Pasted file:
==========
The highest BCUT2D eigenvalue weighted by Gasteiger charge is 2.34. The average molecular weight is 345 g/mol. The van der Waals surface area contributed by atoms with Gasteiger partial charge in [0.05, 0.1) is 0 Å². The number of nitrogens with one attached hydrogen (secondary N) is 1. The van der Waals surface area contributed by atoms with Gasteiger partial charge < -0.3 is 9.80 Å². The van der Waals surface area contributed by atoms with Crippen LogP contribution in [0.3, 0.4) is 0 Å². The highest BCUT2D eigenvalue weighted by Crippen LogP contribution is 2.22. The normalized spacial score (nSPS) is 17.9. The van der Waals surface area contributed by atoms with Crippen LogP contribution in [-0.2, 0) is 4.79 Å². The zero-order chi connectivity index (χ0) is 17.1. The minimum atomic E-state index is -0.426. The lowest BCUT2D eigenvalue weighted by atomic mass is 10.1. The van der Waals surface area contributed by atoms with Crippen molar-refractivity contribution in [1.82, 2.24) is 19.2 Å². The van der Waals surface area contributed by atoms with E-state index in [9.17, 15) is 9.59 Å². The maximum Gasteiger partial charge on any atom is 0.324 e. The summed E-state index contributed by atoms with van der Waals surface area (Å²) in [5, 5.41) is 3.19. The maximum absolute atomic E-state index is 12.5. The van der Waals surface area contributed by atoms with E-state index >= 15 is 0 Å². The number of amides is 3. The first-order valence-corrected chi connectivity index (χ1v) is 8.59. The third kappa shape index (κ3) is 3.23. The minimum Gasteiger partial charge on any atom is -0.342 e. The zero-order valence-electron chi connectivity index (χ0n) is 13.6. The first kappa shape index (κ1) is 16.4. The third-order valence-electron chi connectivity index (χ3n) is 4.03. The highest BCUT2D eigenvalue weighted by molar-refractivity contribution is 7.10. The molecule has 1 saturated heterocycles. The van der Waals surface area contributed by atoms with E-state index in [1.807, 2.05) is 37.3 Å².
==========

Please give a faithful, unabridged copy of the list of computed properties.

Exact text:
The highest BCUT2D eigenvalue weighted by Gasteiger charge is 2.34. The average molecular weight is 345 g/mol. The van der Waals surface area contributed by atoms with Gasteiger partial charge in [0.05, 0.1) is 0 Å². The number of nitrogens with one attached hydrogen (secondary N) is 1. The van der Waals surface area contributed by atoms with Gasteiger partial charge < -0.3 is 9.80 Å². The van der Waals surface area contributed by atoms with Crippen LogP contribution in [0.3, 0.4) is 0 Å². The highest BCUT2D eigenvalue weighted by Crippen LogP contribution is 2.22. The normalized spacial score (nSPS) is 17.9. The van der Waals surface area contributed by atoms with Crippen LogP contribution in [-0.2, 0) is 4.79 Å². The zero-order chi connectivity index (χ0) is 17.1. The minimum atomic E-state index is -0.426. The lowest BCUT2D eigenvalue weighted by atomic mass is 10.1. The van der Waals surface area contributed by atoms with Crippen molar-refractivity contribution in [1.82, 2.24) is 19.2 Å². The van der Waals surface area contributed by atoms with E-state index in [9.17, 15) is 9.59 Å². The maximum Gasteiger partial charge on any atom is 0.324 e. The summed E-state index contributed by atoms with van der Waals surface area (Å²) in [5, 5.41) is 3.19. The maximum absolute atomic E-state index is 12.5. The van der Waals surface area contributed by atoms with E-state index >= 15 is 0 Å². The number of amides is 3. The first-order valence-corrected chi connectivity index (χ1v) is 8.59. The third kappa shape index (κ3) is 3.23. The minimum Gasteiger partial charge on any atom is -0.342 e. The zero-order valence-electron chi connectivity index (χ0n) is 13.6. The first kappa shape index (κ1) is 16.4. The third-order valence-electron chi connectivity index (χ3n) is 4.03. The highest BCUT2D eigenvalue weighted by molar-refractivity contribution is 7.10. The molecule has 1 saturated heterocycles. The van der Waals surface area contributed by atoms with E-state index in [1.807, 2.05) is 37.3 Å².